This document describes a Python UPnP control interface based on libupnpp.

libupnpp does a lot of work to translate the data from well-known services to C++ natural data structures. However, the full C++ API has many quirks which would make it complicated to use with Swig and would need quite a lot of additional glue code (tldr: I’m not skilled enough).

So the current Python interface is a simpler and string-based. The module takes care of discovery and SOAP encoding, but the Python program must deal with some of the data decoding (for example, parsing the XML in AVTransport events).

However, the Python module does have support for parsing Content Directory data (XML DIDL format), which is probably the most common need.

As it is, the interface makes it easy to write quick programs to interface with UPnP devices, querying their state, requesting changes, and receiving events.

The Python interface is compatible with libupnpp versions 0.16 and later.


There are two parts in the discovery interface: listing the devices on the network, and accessing a service designated by a device and service name.

The latter is probably more commonly useful and will be described first.

Accessing a specific service

This is provided by a single method, findTypedService

import upnpp

service = upnpp.findTypedService(devname, servicename, fuzzy)

devname defines the device and can be provided either as an UUID or as a case-insensitive friendly name.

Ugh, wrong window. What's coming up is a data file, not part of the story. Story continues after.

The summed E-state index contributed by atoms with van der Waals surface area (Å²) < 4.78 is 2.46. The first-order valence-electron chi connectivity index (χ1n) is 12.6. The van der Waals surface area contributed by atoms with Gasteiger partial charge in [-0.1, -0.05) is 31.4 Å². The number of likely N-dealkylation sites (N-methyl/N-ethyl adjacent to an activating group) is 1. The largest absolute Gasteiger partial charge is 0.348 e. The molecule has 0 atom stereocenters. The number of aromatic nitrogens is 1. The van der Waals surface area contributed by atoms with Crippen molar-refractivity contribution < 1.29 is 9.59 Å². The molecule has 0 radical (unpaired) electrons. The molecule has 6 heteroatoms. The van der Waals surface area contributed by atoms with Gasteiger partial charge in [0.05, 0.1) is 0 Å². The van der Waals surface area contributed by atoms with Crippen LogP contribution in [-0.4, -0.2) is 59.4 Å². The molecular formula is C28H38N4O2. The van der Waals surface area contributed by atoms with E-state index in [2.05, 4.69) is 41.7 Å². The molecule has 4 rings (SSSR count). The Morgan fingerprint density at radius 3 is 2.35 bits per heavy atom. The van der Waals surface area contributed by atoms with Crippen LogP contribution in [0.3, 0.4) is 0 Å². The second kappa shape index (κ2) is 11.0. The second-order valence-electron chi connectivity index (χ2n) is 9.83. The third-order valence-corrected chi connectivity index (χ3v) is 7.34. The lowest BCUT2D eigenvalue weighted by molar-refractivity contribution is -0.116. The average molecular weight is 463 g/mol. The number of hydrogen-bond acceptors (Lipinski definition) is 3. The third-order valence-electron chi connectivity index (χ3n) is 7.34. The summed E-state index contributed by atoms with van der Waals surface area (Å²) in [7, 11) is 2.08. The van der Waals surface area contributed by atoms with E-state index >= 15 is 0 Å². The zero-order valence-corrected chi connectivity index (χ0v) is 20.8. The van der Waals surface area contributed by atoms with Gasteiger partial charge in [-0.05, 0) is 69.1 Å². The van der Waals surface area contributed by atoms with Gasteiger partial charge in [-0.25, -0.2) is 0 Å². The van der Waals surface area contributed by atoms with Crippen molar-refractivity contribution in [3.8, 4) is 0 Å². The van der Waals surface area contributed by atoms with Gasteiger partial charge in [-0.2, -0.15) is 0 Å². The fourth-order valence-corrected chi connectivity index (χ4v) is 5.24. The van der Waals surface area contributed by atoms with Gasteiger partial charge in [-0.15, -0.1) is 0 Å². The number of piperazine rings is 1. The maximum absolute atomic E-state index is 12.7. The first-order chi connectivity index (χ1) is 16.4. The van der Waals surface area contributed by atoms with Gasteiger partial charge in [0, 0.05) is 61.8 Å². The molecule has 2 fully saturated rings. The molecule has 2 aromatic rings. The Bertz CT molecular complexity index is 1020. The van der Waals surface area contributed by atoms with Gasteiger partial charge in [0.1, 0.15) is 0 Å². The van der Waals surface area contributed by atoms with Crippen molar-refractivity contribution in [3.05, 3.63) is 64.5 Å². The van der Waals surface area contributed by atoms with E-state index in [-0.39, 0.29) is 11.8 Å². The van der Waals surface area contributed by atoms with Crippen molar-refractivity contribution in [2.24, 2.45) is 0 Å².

servicename can be provided either as an exact service string (e.g. urn:schemas-upnp-org:service:AVTransport:1), or, if fuzzy is True as a case-insensitive substring (e.g. avtransport).

The returned value is None if the device/service is not found.

Once a service is returned, you can call its actions.

Listing the network devices

The listDevices() method returns a list of all the devices found in the network. The first call in a given process will incur a delay of approximately 2 seconds, while UPnP discovery completes. Further calls should be more or less instantaneous.

The complete data structures are described in an annex. We shall just give an overview here. In most cases, you will not need to deal programmatically with the service descriptions, you can just look up the arguments for a given action (in the UPnP documents or the service description), and then use findTypedService() and runaction().

import upnpp

descriptions = upnpp.getDevices()

for devdesc in descriptions:
   print("Device: UDN: [%s] fname [%s]" % (dev.UDN, dev.friendlyName))

Each device object contains a list of services. As returned by getDevices() the service objects only contain the basic elements: service type, and access URLs. A full description of the service, with all variables and action definitions, can be obtained by a call to fetchAndParseDesc().

import upnpp

for srvdesc in
   print("  service: %s" % srvdesc.serviceType)
   for var in srvdesc.stateTable:
      print("    VARIABLE %s dataType %s" % (, var.dataType))
   for act in srvdesc.actionList:
      print("    ACTION %s args:" %
      for arg in act.argList:
         print("      ARGUMENT %s" %

Where dev is an element of the list returned by getDevices().

The full script can be found in the sample.